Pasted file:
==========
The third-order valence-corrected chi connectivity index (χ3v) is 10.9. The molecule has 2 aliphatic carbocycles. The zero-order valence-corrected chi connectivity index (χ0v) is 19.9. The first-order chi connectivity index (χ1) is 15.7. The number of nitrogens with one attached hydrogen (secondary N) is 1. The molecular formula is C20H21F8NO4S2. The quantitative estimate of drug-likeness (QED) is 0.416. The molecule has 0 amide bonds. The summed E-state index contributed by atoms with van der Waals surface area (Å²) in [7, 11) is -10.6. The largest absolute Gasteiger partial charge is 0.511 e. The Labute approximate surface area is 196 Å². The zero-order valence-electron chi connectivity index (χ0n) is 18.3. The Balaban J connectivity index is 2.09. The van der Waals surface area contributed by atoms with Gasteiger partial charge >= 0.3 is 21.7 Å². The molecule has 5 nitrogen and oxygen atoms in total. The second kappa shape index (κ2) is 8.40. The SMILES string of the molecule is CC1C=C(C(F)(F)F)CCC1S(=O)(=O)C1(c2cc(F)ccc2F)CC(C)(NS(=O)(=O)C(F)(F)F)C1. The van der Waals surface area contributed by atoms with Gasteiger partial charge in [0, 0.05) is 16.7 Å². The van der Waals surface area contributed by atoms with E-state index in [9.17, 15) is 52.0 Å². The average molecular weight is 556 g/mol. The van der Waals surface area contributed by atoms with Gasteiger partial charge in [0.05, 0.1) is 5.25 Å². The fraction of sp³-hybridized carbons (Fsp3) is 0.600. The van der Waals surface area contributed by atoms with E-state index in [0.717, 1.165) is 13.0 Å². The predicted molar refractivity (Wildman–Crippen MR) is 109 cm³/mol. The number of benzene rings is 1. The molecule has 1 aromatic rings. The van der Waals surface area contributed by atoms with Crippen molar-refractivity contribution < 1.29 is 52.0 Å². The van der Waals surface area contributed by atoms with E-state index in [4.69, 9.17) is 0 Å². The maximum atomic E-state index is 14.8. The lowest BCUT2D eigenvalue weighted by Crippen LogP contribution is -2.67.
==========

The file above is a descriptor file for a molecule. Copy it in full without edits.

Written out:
The third-order valence-corrected chi connectivity index (χ3v) is 10.9. The molecule has 2 aliphatic carbocycles. The zero-order valence-corrected chi connectivity index (χ0v) is 19.9. The first-order chi connectivity index (χ1) is 15.7. The number of nitrogens with one attached hydrogen (secondary N) is 1. The molecular formula is C20H21F8NO4S2. The quantitative estimate of drug-likeness (QED) is 0.416. The molecule has 0 amide bonds. The summed E-state index contributed by atoms with van der Waals surface area (Å²) in [7, 11) is -10.6. The largest absolute Gasteiger partial charge is 0.511 e. The Labute approximate surface area is 196 Å². The zero-order valence-electron chi connectivity index (χ0n) is 18.3. The Balaban J connectivity index is 2.09. The van der Waals surface area contributed by atoms with Gasteiger partial charge >= 0.3 is 21.7 Å². The molecule has 5 nitrogen and oxygen atoms in total. The second kappa shape index (κ2) is 8.40. The SMILES string of the molecule is CC1C=C(C(F)(F)F)CCC1S(=O)(=O)C1(c2cc(F)ccc2F)CC(C)(NS(=O)(=O)C(F)(F)F)C1. The van der Waals surface area contributed by atoms with Gasteiger partial charge in [0, 0.05) is 16.7 Å². The van der Waals surface area contributed by atoms with E-state index in [9.17, 15) is 52.0 Å². The average molecular weight is 556 g/mol. The van der Waals surface area contributed by atoms with Gasteiger partial charge in [0.05, 0.1) is 5.25 Å². The fraction of sp³-hybridized carbons (Fsp3) is 0.600. The van der Waals surface area contributed by atoms with E-state index in [0.717, 1.165) is 13.0 Å². The predicted molar refractivity (Wildman–Crippen MR) is 109 cm³/mol. The number of benzene rings is 1. The molecule has 1 aromatic rings. The van der Waals surface area contributed by atoms with Crippen molar-refractivity contribution < 1.29 is 52.0 Å². The van der Waals surface area contributed by atoms with E-state index in [4.69, 9.17) is 0 Å². The maximum atomic E-state index is 14.8. The lowest BCUT2D eigenvalue weighted by Crippen LogP contribution is -2.67.